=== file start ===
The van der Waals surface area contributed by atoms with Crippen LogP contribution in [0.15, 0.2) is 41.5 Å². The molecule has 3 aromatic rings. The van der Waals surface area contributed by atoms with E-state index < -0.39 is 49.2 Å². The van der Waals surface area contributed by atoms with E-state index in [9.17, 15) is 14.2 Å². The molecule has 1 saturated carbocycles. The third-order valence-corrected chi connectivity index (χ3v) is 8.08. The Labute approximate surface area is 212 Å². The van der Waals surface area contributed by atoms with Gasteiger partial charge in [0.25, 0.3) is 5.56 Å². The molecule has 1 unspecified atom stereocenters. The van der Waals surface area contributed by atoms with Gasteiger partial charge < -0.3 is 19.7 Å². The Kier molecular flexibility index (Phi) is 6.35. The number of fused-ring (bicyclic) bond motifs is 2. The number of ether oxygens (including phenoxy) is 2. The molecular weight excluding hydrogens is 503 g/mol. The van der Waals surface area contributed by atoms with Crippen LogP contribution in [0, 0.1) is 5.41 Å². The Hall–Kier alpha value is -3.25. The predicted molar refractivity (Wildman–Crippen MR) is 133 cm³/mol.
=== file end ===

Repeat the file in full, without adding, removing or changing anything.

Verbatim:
The van der Waals surface area contributed by atoms with Crippen LogP contribution in [0.15, 0.2) is 41.5 Å². The molecule has 3 aromatic rings. The van der Waals surface area contributed by atoms with E-state index < -0.39 is 49.2 Å². The van der Waals surface area contributed by atoms with E-state index in [9.17, 15) is 14.2 Å². The molecule has 1 saturated carbocycles. The third-order valence-corrected chi connectivity index (χ3v) is 8.08. The Labute approximate surface area is 212 Å². The van der Waals surface area contributed by atoms with Gasteiger partial charge in [0.25, 0.3) is 5.56 Å². The molecule has 1 unspecified atom stereocenters. The van der Waals surface area contributed by atoms with Gasteiger partial charge < -0.3 is 19.7 Å². The Kier molecular flexibility index (Phi) is 6.35. The number of fused-ring (bicyclic) bond motifs is 2. The number of ether oxygens (including phenoxy) is 2. The molecular weight excluding hydrogens is 503 g/mol. The van der Waals surface area contributed by atoms with Crippen LogP contribution in [0, 0.1) is 5.41 Å². The Hall–Kier alpha value is -3.25. The predicted molar refractivity (Wildman–Crippen MR) is 133 cm³/mol.